Berenice was a liberated woman for that time, truthfully. I am not sure that she would have been quite as "understood" in the world that existed outside this book in the sixties. Not only was the relationship with Berenice extramarital, it was interracial and that was uncommon in those times. Our world view was narrower and less tolerant.
These were the early days of feminism and women were just beginning to feel their oats.
twj
KxBurns wrote:
For all her liberal rhetoric, Audrey lives quite a traditional life as a wife and mother, taking a back seat to the ambitions of her powerful husband. And yet she resents motherhood and simmers with rage over her husband's transgressions.

 

Rosa balks at the antiquated restrictions her new religion places on women, but as her friend Carol points out, she does not seem entirely comfortable with her own femininity.

 

What message does the novel convey about feminism? What about motherhood? Do women in the novel pay a higher price than men for expressing their sexuality?

 

Are women any better off in the ultra-liberal political realm than they are in the realm of religious orthodoxy? Or perhaps feminism is more of an individual choice that exists outside the realm of political or religious ideologies?...

 

Where do women like Berenice and Jean fit into this discussion?

 

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Choisya
Posts: 10,782
Registered: ‎10-26-2006
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Re: Feminism

[ Edited ]

I am puzzled by your response TWJ.  The major part of the book was written about 2002 onwards. Only Audrey and Joel's meeting in London in 1962 was about the period when women had fewer freedoms etc.  Audrey, Joel, Bernice and the children's lives take place in the period contemporaneous with our own so their opportunities, attitudes to sexuality etc. would have been similar to ours.  The Orthodox community which Rosa linked up with had more traditional, perhaps Victorian, attitudes.

 

Whether feminism is still counted as a political movement, given the backlash against it, I don't know but it certainly has been a recognised political movement and the leaders of it operated in the political arena seeking to change laws which cracked the 'glass ceiling' etc.

The Suffragettes and others in the suffrage movement were perhaps the first real 'movers and shakers' of feminism as a political movement.  Although we should not forget the valiant attempts of Mary Wollstonecraft, George Sand, George Eliot and others to 'break the mould' in earlier centuries and they are perhaps more comparable with Rosa's experiment with Orthodoxy in that they had to had to contend with traditional religious views about the woman's 'place' in society.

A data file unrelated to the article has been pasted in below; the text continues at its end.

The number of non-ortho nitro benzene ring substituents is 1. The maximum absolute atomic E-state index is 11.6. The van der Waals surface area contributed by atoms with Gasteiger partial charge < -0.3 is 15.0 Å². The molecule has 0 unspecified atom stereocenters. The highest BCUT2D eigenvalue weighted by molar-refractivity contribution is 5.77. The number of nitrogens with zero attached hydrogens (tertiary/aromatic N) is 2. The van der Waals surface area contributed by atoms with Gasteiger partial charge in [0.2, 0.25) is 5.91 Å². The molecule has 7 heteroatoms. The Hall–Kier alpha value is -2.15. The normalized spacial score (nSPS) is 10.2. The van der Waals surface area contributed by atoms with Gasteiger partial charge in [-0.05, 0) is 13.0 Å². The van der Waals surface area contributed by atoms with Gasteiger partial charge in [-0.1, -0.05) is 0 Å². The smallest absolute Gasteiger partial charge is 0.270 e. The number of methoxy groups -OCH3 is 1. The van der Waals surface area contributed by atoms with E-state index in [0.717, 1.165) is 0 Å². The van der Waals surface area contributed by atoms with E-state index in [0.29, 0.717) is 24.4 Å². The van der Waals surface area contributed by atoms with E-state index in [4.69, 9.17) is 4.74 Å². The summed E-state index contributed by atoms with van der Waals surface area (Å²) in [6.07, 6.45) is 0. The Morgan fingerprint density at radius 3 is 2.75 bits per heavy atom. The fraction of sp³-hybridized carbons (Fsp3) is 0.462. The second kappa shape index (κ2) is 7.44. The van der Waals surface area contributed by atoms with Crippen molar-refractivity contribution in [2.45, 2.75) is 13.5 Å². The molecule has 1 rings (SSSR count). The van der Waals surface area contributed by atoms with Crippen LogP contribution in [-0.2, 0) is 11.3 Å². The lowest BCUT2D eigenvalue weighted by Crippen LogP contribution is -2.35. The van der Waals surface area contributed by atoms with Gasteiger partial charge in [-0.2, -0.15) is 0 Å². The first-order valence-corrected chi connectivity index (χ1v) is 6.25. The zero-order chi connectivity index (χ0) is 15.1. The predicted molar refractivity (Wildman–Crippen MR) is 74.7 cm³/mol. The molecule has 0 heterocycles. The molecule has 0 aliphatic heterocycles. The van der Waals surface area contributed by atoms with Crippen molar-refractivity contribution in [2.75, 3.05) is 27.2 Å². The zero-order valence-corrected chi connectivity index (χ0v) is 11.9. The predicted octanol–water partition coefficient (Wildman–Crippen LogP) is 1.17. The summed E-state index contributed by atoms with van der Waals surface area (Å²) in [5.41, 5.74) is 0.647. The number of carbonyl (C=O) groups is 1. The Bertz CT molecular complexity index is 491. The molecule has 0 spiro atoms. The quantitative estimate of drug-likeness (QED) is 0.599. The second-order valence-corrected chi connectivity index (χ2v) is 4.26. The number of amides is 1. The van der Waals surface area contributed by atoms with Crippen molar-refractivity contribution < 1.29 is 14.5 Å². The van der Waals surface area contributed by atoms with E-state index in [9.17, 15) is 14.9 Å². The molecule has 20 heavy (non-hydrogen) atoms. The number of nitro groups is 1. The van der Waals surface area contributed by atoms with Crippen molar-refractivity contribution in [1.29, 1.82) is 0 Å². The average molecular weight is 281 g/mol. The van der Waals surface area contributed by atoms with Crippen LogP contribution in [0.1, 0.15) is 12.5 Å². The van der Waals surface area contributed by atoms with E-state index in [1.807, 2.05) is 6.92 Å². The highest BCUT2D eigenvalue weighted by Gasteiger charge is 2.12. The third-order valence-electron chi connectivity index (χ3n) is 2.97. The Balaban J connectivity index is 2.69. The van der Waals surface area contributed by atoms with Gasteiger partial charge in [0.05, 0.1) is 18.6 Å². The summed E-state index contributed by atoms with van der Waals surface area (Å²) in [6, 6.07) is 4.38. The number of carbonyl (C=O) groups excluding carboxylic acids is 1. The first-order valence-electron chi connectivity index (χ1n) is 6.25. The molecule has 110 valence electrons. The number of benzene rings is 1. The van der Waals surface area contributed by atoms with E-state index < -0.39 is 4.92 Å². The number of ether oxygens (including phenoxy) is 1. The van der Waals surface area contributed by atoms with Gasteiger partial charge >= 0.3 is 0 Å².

I think it is easier for women to 'rebel' in a liberal society because the mores or that society are open to question.  Religious societies of all kinds are very resistant to their beliefs and traditions being questioned.   

 

 

 


thewanderingjew wrote:

  

I think being a feminist exists outside the realm of politics and religion. The ability to express yourself and make your own choices, is what matters. Some women may choose careers, politics, motherhood etc. The important thing is that in the sixties, a variety of choices opened up to women that didn't exist before, but in limited areas only. In orthodoxy, feminism didn't exist at all. Women were considered chattel. Having the choice to do something other than become a wife and mother was the new idea. Having independence in any form was an achievement. In those days sexual mores were quite different. Women were not encouraged to express their sexuality so I am sure that had something to do with Roas's repression.
Berenice chose to remain in the background until Joel died. Perhaps it was out of respect for their relationship, perhaps she thought one day he would leave Audrey and marry her, perhaps it was because of the shame involved in having an affair. However, I don't think anyone judged her behavior very negatively, in the book anyway, except for Audrey because she was personally affected and hurt by what transpired between Joel and Berenice. Audrey was faithful and although she knew he was not, secretly fathering a child with another woman is the ultimate insult.